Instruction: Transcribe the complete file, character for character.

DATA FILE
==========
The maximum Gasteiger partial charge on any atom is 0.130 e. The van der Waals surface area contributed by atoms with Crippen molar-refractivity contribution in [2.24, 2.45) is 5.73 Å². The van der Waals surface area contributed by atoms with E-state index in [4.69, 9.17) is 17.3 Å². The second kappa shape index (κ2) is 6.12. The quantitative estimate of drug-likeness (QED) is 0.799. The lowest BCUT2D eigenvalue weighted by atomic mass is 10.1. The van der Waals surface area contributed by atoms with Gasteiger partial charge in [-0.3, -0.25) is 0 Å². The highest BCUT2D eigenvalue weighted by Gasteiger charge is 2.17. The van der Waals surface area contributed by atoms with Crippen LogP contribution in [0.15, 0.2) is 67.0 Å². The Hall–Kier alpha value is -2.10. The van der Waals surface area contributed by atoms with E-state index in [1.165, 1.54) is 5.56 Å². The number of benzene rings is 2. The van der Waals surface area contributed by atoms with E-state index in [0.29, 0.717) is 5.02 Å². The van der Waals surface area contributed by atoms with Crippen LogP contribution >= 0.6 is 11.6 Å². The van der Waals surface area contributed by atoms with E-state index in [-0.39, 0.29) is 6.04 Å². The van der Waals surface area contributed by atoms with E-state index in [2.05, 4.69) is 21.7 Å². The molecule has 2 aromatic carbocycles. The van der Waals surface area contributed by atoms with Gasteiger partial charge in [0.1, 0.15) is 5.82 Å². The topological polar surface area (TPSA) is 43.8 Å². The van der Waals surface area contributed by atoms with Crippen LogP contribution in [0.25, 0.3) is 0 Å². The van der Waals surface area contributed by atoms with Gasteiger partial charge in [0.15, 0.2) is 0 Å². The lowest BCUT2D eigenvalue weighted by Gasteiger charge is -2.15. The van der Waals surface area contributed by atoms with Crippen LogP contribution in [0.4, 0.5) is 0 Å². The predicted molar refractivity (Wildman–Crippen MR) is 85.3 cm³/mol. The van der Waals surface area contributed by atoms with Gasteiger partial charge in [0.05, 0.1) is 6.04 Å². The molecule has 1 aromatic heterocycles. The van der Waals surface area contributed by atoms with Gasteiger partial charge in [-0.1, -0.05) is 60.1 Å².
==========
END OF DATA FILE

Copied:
The maximum Gasteiger partial charge on any atom is 0.130 e. The van der Waals surface area contributed by atoms with Crippen molar-refractivity contribution in [2.24, 2.45) is 5.73 Å². The van der Waals surface area contributed by atoms with E-state index in [4.69, 9.17) is 17.3 Å². The second kappa shape index (κ2) is 6.12. The quantitative estimate of drug-likeness (QED) is 0.799. The lowest BCUT2D eigenvalue weighted by atomic mass is 10.1. The van der Waals surface area contributed by atoms with Gasteiger partial charge in [-0.3, -0.25) is 0 Å². The highest BCUT2D eigenvalue weighted by Gasteiger charge is 2.17. The van der Waals surface area contributed by atoms with Crippen LogP contribution in [0.15, 0.2) is 67.0 Å². The Hall–Kier alpha value is -2.10. The van der Waals surface area contributed by atoms with E-state index in [1.165, 1.54) is 5.56 Å². The number of benzene rings is 2. The van der Waals surface area contributed by atoms with E-state index in [0.29, 0.717) is 5.02 Å². The van der Waals surface area contributed by atoms with Crippen LogP contribution >= 0.6 is 11.6 Å². The van der Waals surface area contributed by atoms with E-state index in [-0.39, 0.29) is 6.04 Å². The van der Waals surface area contributed by atoms with E-state index in [2.05, 4.69) is 21.7 Å². The molecule has 2 aromatic carbocycles. The van der Waals surface area contributed by atoms with Gasteiger partial charge in [0.1, 0.15) is 5.82 Å². The topological polar surface area (TPSA) is 43.8 Å². The van der Waals surface area contributed by atoms with Crippen LogP contribution in [0.25, 0.3) is 0 Å². The van der Waals surface area contributed by atoms with Gasteiger partial charge in [0.15, 0.2) is 0 Å². The lowest BCUT2D eigenvalue weighted by Gasteiger charge is -2.15. The van der Waals surface area contributed by atoms with Crippen LogP contribution in [0.4, 0.5) is 0 Å². The predicted molar refractivity (Wildman–Crippen MR) is 85.3 cm³/mol. The van der Waals surface area contributed by atoms with Gasteiger partial charge in [0.05, 0.1) is 6.04 Å². The molecule has 1 aromatic heterocycles. The van der Waals surface area contributed by atoms with Gasteiger partial charge in [-0.1, -0.05) is 60.1 Å².